FDA Approves A Drug For A Rare Disease That Causes Children To Age Quickly : Shots

Sam Berns and Audrey Gordon, executive director of The Progeria Research Foundation and Berns’s aunt, attend The New York Premiere Of HBO’s “Life According To Sam” on October 8, 2013 in New York City.

Thos Robinson/Getty Images for HBO


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Sam Berns and Audrey Gordon, executive director of The Progeria Research Foundation and Berns’s aunt, attend The New York Premiere Of HBO’s “Life According To Sam” on October 8, 2013 in New York City.

Thos Robinson/Getty Images for HBO

The Food and Drug Administration has approved a drug that extends the lives of children with an extremely rare genetic disorder that causes them to grow old before they grow up.

The disorder, progeria, ages cells rapidly and prematurely. As a result, affected children remain small and begin to look frail and old by the time they reach school age. Most die of heart disease in their early teens.

But the drug, Zokinvy, slows down the decline.

“Zokinvy is a treatment. It’s not a cure,” says Dr. Leslie Gordon, an assistant professor of pediatrics at Brown University and medical director of The Progeria Research Foundation. “But what we can say is that, so far, we know that it increases the average lifespan by about two-and-a-half years.”

Gordon and her family played a crucial role in making Zokinvy possible.

Their goal was to find a treatment for Gordon’s son, Sam Berns, who was diagnosed with progeria in 1998 and died in 2014.

“We started this for Sam, and Sam is always here, always,” Gordon says.

Sam Berns gave a TEDx talk about living with progeria.

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As a teenager, Sam became the public face of progeria. He spoke to NPR and other media about his condition, was the subject of an HBO documentary, and gave a TEDx talk about how to live a happy life that has been viewed more than 40 million times.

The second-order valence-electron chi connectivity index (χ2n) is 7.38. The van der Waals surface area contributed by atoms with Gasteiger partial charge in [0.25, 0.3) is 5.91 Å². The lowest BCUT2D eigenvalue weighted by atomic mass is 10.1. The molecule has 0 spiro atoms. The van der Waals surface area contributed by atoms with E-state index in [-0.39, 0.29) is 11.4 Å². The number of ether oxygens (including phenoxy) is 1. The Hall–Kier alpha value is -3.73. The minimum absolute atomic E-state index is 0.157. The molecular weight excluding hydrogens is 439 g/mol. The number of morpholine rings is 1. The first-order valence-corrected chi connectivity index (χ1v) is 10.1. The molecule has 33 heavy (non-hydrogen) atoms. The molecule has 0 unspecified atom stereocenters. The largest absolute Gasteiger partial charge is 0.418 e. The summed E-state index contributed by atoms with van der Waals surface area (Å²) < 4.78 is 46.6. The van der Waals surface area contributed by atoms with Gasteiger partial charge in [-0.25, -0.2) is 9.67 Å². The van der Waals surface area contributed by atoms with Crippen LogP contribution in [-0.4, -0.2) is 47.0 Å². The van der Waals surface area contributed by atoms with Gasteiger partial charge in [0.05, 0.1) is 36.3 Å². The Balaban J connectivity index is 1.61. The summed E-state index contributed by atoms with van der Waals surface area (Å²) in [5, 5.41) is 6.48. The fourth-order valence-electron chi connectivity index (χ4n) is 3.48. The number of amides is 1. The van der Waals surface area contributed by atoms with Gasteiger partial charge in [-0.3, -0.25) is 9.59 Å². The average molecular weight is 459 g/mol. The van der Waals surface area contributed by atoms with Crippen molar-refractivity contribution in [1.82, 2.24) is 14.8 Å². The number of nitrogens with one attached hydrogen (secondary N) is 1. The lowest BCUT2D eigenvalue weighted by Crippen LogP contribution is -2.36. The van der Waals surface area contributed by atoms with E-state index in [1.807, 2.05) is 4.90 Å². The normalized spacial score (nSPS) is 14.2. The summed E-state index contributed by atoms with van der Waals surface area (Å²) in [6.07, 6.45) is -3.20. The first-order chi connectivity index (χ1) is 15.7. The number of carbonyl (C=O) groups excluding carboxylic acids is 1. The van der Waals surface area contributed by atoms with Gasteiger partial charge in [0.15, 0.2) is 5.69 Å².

Sam was one of the first children with progeria to receive Zokinvy and Gordon says the drug seemed to extend her son’s life.

“I think Sam felt that way,” she says. “And looking at the data, and as parents, we felt that way too.”

Since Sam’s death, his family has continued to operate The Progeria Research Foundation and to search for a cure.

“We make a really great team,” says Audrey Gordon, who is Sam’s aunt and the foundation’s president. “Leslie [is] in charge of the science aspect, I’m in charge of the fundraising and her husband, Scott, is the chairman of the board.”

The approach reflects a philosophy embraced by Sam, who was a big sports fan, Audrey Gordon says.

“Whenever someone asked, who’s your favorite player on your beloved Patriots or your Boston Bruins, he always refused because he felt like it wasn’t any one person who made the team,” she says “It was the team as a whole.”

Team Sam published the first evidence that Zokinvy worked in 2012. But getting FDA approval required a whole new